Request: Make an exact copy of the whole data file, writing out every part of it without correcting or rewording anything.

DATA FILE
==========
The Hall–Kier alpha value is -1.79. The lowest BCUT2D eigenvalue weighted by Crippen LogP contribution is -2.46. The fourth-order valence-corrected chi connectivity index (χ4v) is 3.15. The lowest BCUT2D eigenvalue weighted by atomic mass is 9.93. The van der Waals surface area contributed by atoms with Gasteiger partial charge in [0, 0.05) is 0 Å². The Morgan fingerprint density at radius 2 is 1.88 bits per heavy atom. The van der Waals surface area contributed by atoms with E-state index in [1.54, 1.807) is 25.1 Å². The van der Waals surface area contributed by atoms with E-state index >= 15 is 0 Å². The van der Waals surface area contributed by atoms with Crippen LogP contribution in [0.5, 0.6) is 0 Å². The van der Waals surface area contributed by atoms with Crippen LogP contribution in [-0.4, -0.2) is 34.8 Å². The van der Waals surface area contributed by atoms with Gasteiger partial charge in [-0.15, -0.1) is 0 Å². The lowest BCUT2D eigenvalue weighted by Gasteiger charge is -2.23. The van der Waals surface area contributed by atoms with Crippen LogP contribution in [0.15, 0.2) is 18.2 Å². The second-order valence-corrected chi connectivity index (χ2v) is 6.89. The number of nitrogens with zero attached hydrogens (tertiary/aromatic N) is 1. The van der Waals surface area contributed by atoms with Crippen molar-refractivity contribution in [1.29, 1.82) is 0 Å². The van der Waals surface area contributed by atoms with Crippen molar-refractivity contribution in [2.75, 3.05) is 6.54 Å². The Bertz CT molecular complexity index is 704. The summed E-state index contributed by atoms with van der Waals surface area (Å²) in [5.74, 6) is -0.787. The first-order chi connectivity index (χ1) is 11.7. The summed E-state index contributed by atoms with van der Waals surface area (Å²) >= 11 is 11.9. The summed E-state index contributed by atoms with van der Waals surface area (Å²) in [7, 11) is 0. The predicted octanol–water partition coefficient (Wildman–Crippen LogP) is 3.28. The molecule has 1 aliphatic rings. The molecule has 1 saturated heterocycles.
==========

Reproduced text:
The Hall–Kier alpha value is -1.79. The lowest BCUT2D eigenvalue weighted by Crippen LogP contribution is -2.46. The fourth-order valence-corrected chi connectivity index (χ4v) is 3.15. The lowest BCUT2D eigenvalue weighted by atomic mass is 9.93. The van der Waals surface area contributed by atoms with Gasteiger partial charge in [0, 0.05) is 0 Å². The Morgan fingerprint density at radius 2 is 1.88 bits per heavy atom. The van der Waals surface area contributed by atoms with E-state index in [1.54, 1.807) is 25.1 Å². The van der Waals surface area contributed by atoms with E-state index >= 15 is 0 Å². The van der Waals surface area contributed by atoms with Crippen LogP contribution in [0.5, 0.6) is 0 Å². The van der Waals surface area contributed by atoms with Crippen LogP contribution in [-0.4, -0.2) is 34.8 Å². The van der Waals surface area contributed by atoms with Gasteiger partial charge in [-0.15, -0.1) is 0 Å². The lowest BCUT2D eigenvalue weighted by Gasteiger charge is -2.23. The van der Waals surface area contributed by atoms with Crippen LogP contribution in [0.15, 0.2) is 18.2 Å². The second-order valence-corrected chi connectivity index (χ2v) is 6.89. The number of nitrogens with zero attached hydrogens (tertiary/aromatic N) is 1. The van der Waals surface area contributed by atoms with Crippen molar-refractivity contribution in [1.29, 1.82) is 0 Å². The van der Waals surface area contributed by atoms with Crippen molar-refractivity contribution in [2.75, 3.05) is 6.54 Å². The Bertz CT molecular complexity index is 704. The summed E-state index contributed by atoms with van der Waals surface area (Å²) in [5.74, 6) is -0.787. The first-order chi connectivity index (χ1) is 11.7. The summed E-state index contributed by atoms with van der Waals surface area (Å²) >= 11 is 11.9. The summed E-state index contributed by atoms with van der Waals surface area (Å²) in [7, 11) is 0. The predicted octanol–water partition coefficient (Wildman–Crippen LogP) is 3.28. The molecule has 1 aliphatic rings. The molecule has 1 saturated heterocycles.